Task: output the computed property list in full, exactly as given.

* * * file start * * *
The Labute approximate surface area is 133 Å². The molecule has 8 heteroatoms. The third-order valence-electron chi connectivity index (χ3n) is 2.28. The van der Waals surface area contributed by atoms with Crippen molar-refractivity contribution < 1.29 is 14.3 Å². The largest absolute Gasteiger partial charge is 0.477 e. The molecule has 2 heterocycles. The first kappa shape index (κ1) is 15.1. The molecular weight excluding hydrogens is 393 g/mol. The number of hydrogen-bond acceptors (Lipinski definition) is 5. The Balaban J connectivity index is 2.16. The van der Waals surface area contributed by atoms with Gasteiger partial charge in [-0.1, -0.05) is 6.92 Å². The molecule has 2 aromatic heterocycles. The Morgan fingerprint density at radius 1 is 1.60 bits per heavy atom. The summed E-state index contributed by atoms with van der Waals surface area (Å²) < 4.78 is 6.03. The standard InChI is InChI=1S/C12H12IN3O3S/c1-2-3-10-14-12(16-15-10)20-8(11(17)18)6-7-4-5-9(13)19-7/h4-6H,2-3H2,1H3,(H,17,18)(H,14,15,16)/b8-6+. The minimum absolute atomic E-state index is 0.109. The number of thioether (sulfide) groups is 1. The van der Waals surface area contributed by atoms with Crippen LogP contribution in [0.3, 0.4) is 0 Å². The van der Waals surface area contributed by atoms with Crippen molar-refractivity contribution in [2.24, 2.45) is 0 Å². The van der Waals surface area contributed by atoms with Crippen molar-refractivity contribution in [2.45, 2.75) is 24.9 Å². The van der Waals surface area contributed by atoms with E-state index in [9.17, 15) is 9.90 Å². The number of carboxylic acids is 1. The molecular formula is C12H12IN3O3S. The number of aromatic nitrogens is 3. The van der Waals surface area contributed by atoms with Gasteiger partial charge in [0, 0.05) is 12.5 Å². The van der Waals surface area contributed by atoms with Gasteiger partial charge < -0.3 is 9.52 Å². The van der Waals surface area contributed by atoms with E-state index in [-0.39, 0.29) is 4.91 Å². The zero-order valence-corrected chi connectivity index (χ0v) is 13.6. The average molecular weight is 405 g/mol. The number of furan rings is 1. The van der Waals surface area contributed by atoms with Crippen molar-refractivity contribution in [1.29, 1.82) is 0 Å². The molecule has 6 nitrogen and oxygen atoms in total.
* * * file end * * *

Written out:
The Labute approximate surface area is 133 Å². The molecule has 8 heteroatoms. The third-order valence-electron chi connectivity index (χ3n) is 2.28. The van der Waals surface area contributed by atoms with Crippen molar-refractivity contribution < 1.29 is 14.3 Å². The largest absolute Gasteiger partial charge is 0.477 e. The molecule has 2 heterocycles. The first kappa shape index (κ1) is 15.1. The molecular weight excluding hydrogens is 393 g/mol. The number of hydrogen-bond acceptors (Lipinski definition) is 5. The Balaban J connectivity index is 2.16. The van der Waals surface area contributed by atoms with Gasteiger partial charge in [-0.1, -0.05) is 6.92 Å². The molecule has 2 aromatic heterocycles. The Morgan fingerprint density at radius 1 is 1.60 bits per heavy atom. The summed E-state index contributed by atoms with van der Waals surface area (Å²) < 4.78 is 6.03. The standard InChI is InChI=1S/C12H12IN3O3S/c1-2-3-10-14-12(16-15-10)20-8(11(17)18)6-7-4-5-9(13)19-7/h4-6H,2-3H2,1H3,(H,17,18)(H,14,15,16)/b8-6+. The minimum absolute atomic E-state index is 0.109. The number of thioether (sulfide) groups is 1. The van der Waals surface area contributed by atoms with Crippen LogP contribution in [0.3, 0.4) is 0 Å². The van der Waals surface area contributed by atoms with Crippen molar-refractivity contribution in [2.24, 2.45) is 0 Å². The van der Waals surface area contributed by atoms with Crippen molar-refractivity contribution in [2.45, 2.75) is 24.9 Å². The van der Waals surface area contributed by atoms with E-state index in [9.17, 15) is 9.90 Å². The number of carboxylic acids is 1. The molecular formula is C12H12IN3O3S. The number of aromatic nitrogens is 3. The van der Waals surface area contributed by atoms with Gasteiger partial charge in [0, 0.05) is 12.5 Å². The van der Waals surface area contributed by atoms with Gasteiger partial charge < -0.3 is 9.52 Å². The van der Waals surface area contributed by atoms with E-state index in [-0.39, 0.29) is 4.91 Å². The zero-order valence-corrected chi connectivity index (χ0v) is 13.6. The average molecular weight is 405 g/mol. The number of furan rings is 1. The van der Waals surface area contributed by atoms with Crippen molar-refractivity contribution in [1.29, 1.82) is 0 Å². The molecule has 6 nitrogen and oxygen atoms in total.